Fruit Feeder Cam: New Developments
At left: Charles Eldermire from the Cornell Lab discusses improvements to the Panama Fruit Feeder Cam with Canopy Lodge manager Aidan Gaughran. At right: Charles interviews Canopy Family executive vice president Daniel Arias (right) about the Cam project.

Two weeks ago, Charles Eldermire and Renee Mach from the Cornell Lab of Ornithology visited the Canopy Lodge in order to work on the Panama Fruit Feeder Cam that live-streams footage of the birds at our fruit feeder. This was Renee’s first visit to Panama, and Charles’ first visit since December 2017 when the Cam was installed, as detailed in our last newsletter. The Cam began live-streaming in January 2018, and since then it has received 3.7 million views from more than 100 countries, helping to increase our knowledge and public awareness of tropical bird behavior and diversity. According to Renee, the Cam “provides us a peek at behaviors and interactions that we, scientists and citizen scientists alike, might otherwise miss,” and it continues to yield new information with the help of our viewers. For example, just in the last few weeks, three new species never before recorded on the Cam—Yellow-bellied Elaenia (Elaenia flavogaster), Thick-billed Seed-Finch (Sporophila funerea), and Bay-headed Tanager (Tangara gyrola)—were noticed by our viewers on the live-stream, bringing the total number of species recorded on the Cam to 58. In the words of Cornell Lab’s director John Fitzpatrick, asked about the partnership between Cornell Lab and the Canopy Family: “the Cornell Lab has deep admiration for their commitment to and role in amplifying the appreciation of Panamanian biodiversity, both to the people of Panama and to the whole world. I am extremely proud that we can play a small part in the latter, via our Bird Cam investments.”

At left: Charles interviews Canopy Family founder and president Raúl Arias (left) at the Canopy Lodge. At right: two new species for the Feeder Cam as captured on the live-stream, Yellow-bellied Elaenia (top) and Bay-headed Tanager (bottom).

Having been live-streaming for over two years, the camera was due for a check-up, especially given the cloud forest environment of the Canopy Lodge. In particular, our viewers had recently been noticing what sounded like static in the audio of our live-stream. So when Charles and Renee arrived last week, they brought with them a new and upgraded microphone to install in the camera. When they opened the camera to replace the microphone, they discovered that tiny ants had managed to find their way inside the camera casing and had been chewing the plastic wiring around some of the cables—what we thought was static was actually the sound of tiny mandibles chewing plastic inside the camera! Charles replaced the microphone just in case and then sprayed the camera with liquid tape to try to prevent further entry by the local wildlife.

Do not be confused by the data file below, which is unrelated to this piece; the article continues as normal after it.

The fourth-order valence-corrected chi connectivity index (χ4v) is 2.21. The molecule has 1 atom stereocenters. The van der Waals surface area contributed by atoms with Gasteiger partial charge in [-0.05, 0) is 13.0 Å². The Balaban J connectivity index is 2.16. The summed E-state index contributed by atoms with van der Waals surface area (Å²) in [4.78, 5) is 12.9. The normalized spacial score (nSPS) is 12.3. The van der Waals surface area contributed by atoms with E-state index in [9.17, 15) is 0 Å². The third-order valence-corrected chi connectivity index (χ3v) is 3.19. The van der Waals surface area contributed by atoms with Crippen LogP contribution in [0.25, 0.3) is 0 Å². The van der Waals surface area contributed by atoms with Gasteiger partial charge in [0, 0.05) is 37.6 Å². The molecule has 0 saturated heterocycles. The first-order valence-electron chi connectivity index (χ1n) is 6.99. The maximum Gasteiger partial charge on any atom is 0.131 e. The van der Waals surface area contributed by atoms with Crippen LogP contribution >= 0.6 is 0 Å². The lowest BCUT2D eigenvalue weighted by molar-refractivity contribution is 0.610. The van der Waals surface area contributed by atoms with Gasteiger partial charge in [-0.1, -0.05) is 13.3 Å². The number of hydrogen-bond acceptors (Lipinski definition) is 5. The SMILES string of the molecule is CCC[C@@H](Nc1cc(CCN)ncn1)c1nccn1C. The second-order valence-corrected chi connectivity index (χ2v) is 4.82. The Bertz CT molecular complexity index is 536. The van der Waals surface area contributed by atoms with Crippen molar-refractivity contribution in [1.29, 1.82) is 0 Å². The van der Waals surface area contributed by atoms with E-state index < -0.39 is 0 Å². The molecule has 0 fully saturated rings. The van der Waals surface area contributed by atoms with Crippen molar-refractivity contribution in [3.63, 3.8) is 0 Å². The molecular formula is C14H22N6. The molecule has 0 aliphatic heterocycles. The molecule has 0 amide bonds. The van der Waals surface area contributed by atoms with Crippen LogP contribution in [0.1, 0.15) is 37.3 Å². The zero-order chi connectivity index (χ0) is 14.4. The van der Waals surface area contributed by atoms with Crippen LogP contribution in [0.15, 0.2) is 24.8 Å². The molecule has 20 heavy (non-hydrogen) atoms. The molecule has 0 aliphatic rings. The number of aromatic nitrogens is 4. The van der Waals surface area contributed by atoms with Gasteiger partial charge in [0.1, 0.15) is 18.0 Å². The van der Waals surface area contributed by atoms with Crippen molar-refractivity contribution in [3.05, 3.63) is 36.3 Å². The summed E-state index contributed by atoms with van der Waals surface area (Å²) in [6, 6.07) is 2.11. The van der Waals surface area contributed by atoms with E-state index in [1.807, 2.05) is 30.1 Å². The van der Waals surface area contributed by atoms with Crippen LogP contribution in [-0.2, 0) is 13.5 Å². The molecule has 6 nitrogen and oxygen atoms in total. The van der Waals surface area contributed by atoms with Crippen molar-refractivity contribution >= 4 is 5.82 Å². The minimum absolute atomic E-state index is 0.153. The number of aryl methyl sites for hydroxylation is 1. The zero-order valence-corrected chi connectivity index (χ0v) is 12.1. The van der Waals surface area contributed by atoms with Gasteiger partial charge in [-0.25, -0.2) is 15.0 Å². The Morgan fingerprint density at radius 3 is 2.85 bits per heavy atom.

A Clay-colored Thrush (left) and a Rufous Motmot (right) enjoying the fruit at our feeder.

While they were here, Charles and Renee also took time to interview our president and founder Raúl Arias de Para and executive vice president Daniel Arias Barakat about the Feeder Cam project and its significance to the Canopy Family. They are planning to include this and other footage as part of a short documentary video about the Canopy Lodge to be released sometime in the next few months.

At left: one of our resident Central American Agoutis, foraging underneath the feeder. At right: the Common Tody-Flycatcher who nests above the feeder.

Finally, Charles, Renee, Raúl, and Daniel also discussed potential ways of improving the Feeder Cam and of expanding the partnership between the Cornell Lab and the Canopy Family. For example, many viewers of the live-stream are interested to know and see what is happening around the feeder, outside the frame of the image: this can include the Central American Agoutis (Dasyprocta punctata) that feed on the ground beneath the feeder, the Common Tody-Flycatchers (Todirostrum cinereum) that nest in the tree above, groups of Gray-headed Chachalacas (Ortalis cinereiceps) squabbling with each other, and many other goings-on. So the team discussed the possibility of adding panning and zooming capabilities to the camera, such that someone at the Lodge would be able to move and zoom the camera in order to focus in on interesting happenings. As another example, Charles and Renee informed us that many viewers watch the Feeder Cam as a form of relaxation, or even leave it on overnight to listen to the nocturnal sounds of the cloud forest. Inspired by this idea, the team discussed the possibility of setting up a new live-streaming camera at the top of the Canopy Tower, where the wildlife and the tranquil views of the treetops, the Panama City skyline, and the ships on the Canal might interest our viewers. Stay tuned for further developments!


In the meantime, we hope you will continue to enjoy the birds on the Feeder Cam, whether you are looking to help the Cornell Lab add new species to the Cam list or just appreciating the sights and sounds of the cloud forest. And of course if you are interested in seeing more, then come to Panama and visit us at the Canopy Lodge!